Why are there keyboards and pointers? Why not just an input device?
peter.hutterer at who-t.net
Sun Oct 9 20:45:07 PDT 2011
On Fri, Oct 07, 2011 at 09:47:08AM +0200, Michal Suchanek wrote:
> On 7 October 2011 00:07, Peter Hutterer <peter.hutterer at who-t.net> wrote:
> > On Thu, Oct 06, 2011 at 01:41:07PM +0200, Michal Suchanek wrote:
> >> maybe this is a stupid question but why do we have keyboard and mice
> >> attached as different kinds of devices?
> >> Since mouse events can be mapped even to plain keyboards and many mice
> >> have keys or buttons that would like to pretend to be keys what is the
> >> benefit?
> > the core protocol forces a pointer/keyboard distinction. And the input
> > extension does so too (since 1.4, I think). So you need to keep this
> > distinction around for backwards-compat anyway.
> I don't think so. Even if there are separate functions for keyboards
> and pointers if any input device can be used as argument to either
> it's completely compatible. The fact that now they can't causes the
> problems and even server crashes when you try to generate events of
> one kind on the device of other kind.
I've fixed _a lot_ of these crashes. Yes, they shouldn't be there to begin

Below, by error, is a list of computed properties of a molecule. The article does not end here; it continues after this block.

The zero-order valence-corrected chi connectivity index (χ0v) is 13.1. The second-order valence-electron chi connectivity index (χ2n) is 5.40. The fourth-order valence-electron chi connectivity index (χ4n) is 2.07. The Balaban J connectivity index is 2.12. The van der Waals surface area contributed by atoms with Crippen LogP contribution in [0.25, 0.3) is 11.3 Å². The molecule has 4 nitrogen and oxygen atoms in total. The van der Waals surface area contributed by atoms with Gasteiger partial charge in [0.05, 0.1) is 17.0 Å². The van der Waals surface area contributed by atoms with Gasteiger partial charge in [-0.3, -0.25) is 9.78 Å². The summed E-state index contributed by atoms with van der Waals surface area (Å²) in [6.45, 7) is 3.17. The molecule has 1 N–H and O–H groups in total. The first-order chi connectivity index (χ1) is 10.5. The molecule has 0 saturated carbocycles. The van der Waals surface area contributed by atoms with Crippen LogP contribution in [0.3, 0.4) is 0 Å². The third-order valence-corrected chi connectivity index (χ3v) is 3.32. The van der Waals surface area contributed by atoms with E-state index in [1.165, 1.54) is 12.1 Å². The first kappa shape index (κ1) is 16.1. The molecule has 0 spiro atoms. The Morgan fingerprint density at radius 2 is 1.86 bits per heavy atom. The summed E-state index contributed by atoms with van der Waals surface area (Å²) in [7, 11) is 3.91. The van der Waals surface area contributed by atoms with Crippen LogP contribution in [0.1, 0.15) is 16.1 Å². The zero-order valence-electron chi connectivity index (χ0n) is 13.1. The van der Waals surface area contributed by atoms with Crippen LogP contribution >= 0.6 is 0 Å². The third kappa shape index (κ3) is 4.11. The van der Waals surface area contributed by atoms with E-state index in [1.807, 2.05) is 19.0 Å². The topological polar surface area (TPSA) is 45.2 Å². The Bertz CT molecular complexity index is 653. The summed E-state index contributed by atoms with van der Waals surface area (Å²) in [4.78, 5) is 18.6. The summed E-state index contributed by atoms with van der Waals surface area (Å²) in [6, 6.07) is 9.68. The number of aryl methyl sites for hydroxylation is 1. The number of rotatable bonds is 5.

with but we have a client-facing API that enforces a pointer/keyboard
distinction. You could probably introduce a new internal MD type and make the
pointer/keyboard distinction even more abstracted but you'd also have to be
> > The really tricky bit to handle is to handle pointer/keyboard grabs on
> > devices, especially combined devices that are both mouse+keyboard. you still
> > need both grabs to work independently from the view of the core protocol.
> This sounds like an event mask which is used in many other parts of
> the protocol already.
the event mask is the least of your worries. it's grab synchronisation
between pointer and keyboard, especially when one grab is sync, one is
> > during the MPX work a few years ago I actually tried to remove the
> > distinction to just have one master devices that slaves are attached to.
> > well, didn't work out too well, it was a lot of work and eventually I gave
> > up.
> With this distinction in place it is very hard to make anything work
> as proper *input* device, not a mere mouse or mere keyboard to the
> point that people give up.
changing this assumption is a lot of work. You're free to implement it of
course but as I said above - I had to give up and I got quite far.
> >> The obvious drawback is it crashes the X server a lot.
> > that's a bug, can usually be worked around.
> And another one is going to crop up shortly, no doubt.
Yes, that's likely.
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